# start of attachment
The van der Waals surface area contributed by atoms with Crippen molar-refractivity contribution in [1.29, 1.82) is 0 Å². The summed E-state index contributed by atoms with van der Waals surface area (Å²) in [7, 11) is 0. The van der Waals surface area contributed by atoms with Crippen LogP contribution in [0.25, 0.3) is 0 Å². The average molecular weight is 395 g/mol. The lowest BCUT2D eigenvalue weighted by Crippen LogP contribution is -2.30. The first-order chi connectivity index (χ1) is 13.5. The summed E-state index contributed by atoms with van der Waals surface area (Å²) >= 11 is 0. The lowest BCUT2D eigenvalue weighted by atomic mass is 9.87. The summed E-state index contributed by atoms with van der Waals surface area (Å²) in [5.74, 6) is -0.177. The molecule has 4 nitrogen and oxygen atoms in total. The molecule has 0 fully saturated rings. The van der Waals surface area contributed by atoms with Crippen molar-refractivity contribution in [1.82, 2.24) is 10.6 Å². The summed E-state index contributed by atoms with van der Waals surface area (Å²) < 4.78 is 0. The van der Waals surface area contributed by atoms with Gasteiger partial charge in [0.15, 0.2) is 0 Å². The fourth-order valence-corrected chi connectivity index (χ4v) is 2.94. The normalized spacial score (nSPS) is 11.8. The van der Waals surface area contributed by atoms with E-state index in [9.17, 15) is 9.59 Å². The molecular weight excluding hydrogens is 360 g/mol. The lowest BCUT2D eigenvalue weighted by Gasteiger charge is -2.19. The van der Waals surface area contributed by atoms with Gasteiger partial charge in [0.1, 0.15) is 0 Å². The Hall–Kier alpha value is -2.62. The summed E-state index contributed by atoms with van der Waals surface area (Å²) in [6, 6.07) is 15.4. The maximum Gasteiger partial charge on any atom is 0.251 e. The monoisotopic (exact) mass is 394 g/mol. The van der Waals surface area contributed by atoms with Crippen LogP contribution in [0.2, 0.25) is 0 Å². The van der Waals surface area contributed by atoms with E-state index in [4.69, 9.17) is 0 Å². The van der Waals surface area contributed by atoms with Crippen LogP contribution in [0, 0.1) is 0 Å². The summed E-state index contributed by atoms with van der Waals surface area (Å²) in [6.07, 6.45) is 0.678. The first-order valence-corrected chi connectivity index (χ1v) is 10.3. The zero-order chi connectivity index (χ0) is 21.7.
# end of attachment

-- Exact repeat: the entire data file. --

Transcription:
The van der Waals surface area contributed by atoms with Crippen molar-refractivity contribution in [1.29, 1.82) is 0 Å². The summed E-state index contributed by atoms with van der Waals surface area (Å²) in [7, 11) is 0. The van der Waals surface area contributed by atoms with Crippen LogP contribution in [0.25, 0.3) is 0 Å². The average molecular weight is 395 g/mol. The lowest BCUT2D eigenvalue weighted by Crippen LogP contribution is -2.30. The first-order chi connectivity index (χ1) is 13.5. The summed E-state index contributed by atoms with van der Waals surface area (Å²) >= 11 is 0. The lowest BCUT2D eigenvalue weighted by atomic mass is 9.87. The summed E-state index contributed by atoms with van der Waals surface area (Å²) in [5.74, 6) is -0.177. The molecule has 4 nitrogen and oxygen atoms in total. The molecule has 0 fully saturated rings. The van der Waals surface area contributed by atoms with Crippen molar-refractivity contribution in [1.82, 2.24) is 10.6 Å². The summed E-state index contributed by atoms with van der Waals surface area (Å²) < 4.78 is 0. The van der Waals surface area contributed by atoms with Gasteiger partial charge in [0.15, 0.2) is 0 Å². The fourth-order valence-corrected chi connectivity index (χ4v) is 2.94. The normalized spacial score (nSPS) is 11.8. The van der Waals surface area contributed by atoms with E-state index in [9.17, 15) is 9.59 Å². The molecular weight excluding hydrogens is 360 g/mol. The lowest BCUT2D eigenvalue weighted by Gasteiger charge is -2.19. The van der Waals surface area contributed by atoms with Gasteiger partial charge in [0.1, 0.15) is 0 Å². The Hall–Kier alpha value is -2.62. The summed E-state index contributed by atoms with van der Waals surface area (Å²) in [6, 6.07) is 15.4. The maximum Gasteiger partial charge on any atom is 0.251 e. The monoisotopic (exact) mass is 394 g/mol. The van der Waals surface area contributed by atoms with Crippen LogP contribution in [0.2, 0.25) is 0 Å². The van der Waals surface area contributed by atoms with E-state index in [4.69, 9.17) is 0 Å². The van der Waals surface area contributed by atoms with Crippen LogP contribution in [0, 0.1) is 0 Å². The summed E-state index contributed by atoms with van der Waals surface area (Å²) in [6.07, 6.45) is 0.678. The first-order valence-corrected chi connectivity index (χ1v) is 10.3. The zero-order chi connectivity index (χ0) is 21.7.